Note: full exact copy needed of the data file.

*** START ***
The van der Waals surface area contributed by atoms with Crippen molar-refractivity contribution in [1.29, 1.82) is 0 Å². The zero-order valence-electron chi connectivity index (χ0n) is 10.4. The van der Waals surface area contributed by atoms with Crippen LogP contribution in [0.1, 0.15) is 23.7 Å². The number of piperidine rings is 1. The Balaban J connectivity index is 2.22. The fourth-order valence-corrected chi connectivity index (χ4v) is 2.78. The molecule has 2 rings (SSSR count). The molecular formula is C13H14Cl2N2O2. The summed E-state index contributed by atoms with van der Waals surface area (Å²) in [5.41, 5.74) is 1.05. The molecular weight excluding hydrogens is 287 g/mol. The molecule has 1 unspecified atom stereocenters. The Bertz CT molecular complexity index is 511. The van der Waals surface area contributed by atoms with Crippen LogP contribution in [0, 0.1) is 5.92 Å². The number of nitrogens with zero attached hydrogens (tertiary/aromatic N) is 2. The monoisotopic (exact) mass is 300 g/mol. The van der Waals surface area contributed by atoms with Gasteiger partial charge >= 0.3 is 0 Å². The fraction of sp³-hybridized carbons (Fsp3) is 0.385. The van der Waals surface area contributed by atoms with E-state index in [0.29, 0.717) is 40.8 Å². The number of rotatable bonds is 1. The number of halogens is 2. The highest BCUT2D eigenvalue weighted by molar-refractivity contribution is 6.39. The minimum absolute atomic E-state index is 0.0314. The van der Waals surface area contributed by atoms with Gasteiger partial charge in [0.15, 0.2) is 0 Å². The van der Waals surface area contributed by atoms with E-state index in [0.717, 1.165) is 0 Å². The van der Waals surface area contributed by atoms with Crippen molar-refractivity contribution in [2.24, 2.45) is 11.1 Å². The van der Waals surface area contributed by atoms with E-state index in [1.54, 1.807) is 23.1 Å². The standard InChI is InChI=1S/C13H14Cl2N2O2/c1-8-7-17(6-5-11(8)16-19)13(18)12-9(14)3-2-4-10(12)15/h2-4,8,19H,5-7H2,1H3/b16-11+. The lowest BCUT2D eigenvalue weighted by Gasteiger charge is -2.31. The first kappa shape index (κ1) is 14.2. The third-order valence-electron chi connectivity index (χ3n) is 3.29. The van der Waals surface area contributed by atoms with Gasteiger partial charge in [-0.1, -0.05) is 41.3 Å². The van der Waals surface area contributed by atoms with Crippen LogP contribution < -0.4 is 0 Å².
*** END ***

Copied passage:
The van der Waals surface area contributed by atoms with Crippen molar-refractivity contribution in [1.29, 1.82) is 0 Å². The zero-order valence-electron chi connectivity index (χ0n) is 10.4. The van der Waals surface area contributed by atoms with Crippen LogP contribution in [0.1, 0.15) is 23.7 Å². The number of piperidine rings is 1. The Balaban J connectivity index is 2.22. The fourth-order valence-corrected chi connectivity index (χ4v) is 2.78. The molecule has 2 rings (SSSR count). The molecular formula is C13H14Cl2N2O2. The summed E-state index contributed by atoms with van der Waals surface area (Å²) in [5.41, 5.74) is 1.05. The molecular weight excluding hydrogens is 287 g/mol. The molecule has 1 unspecified atom stereocenters. The Bertz CT molecular complexity index is 511. The van der Waals surface area contributed by atoms with Crippen LogP contribution in [0, 0.1) is 5.92 Å². The number of nitrogens with zero attached hydrogens (tertiary/aromatic N) is 2. The monoisotopic (exact) mass is 300 g/mol. The van der Waals surface area contributed by atoms with Gasteiger partial charge >= 0.3 is 0 Å². The fraction of sp³-hybridized carbons (Fsp3) is 0.385. The van der Waals surface area contributed by atoms with E-state index in [0.29, 0.717) is 40.8 Å². The number of rotatable bonds is 1. The number of halogens is 2. The highest BCUT2D eigenvalue weighted by molar-refractivity contribution is 6.39. The minimum absolute atomic E-state index is 0.0314. The van der Waals surface area contributed by atoms with Gasteiger partial charge in [0.15, 0.2) is 0 Å². The van der Waals surface area contributed by atoms with E-state index in [0.717, 1.165) is 0 Å². The van der Waals surface area contributed by atoms with Crippen molar-refractivity contribution in [2.24, 2.45) is 11.1 Å². The van der Waals surface area contributed by atoms with E-state index in [1.54, 1.807) is 23.1 Å². The standard InChI is InChI=1S/C13H14Cl2N2O2/c1-8-7-17(6-5-11(8)16-19)13(18)12-9(14)3-2-4-10(12)15/h2-4,8,19H,5-7H2,1H3/b16-11+. The lowest BCUT2D eigenvalue weighted by Gasteiger charge is -2.31. The first kappa shape index (κ1) is 14.2. The third-order valence-electron chi connectivity index (χ3n) is 3.29. The van der Waals surface area contributed by atoms with Gasteiger partial charge in [-0.1, -0.05) is 41.3 Å². The van der Waals surface area contributed by atoms with Crippen LogP contribution < -0.4 is 0 Å².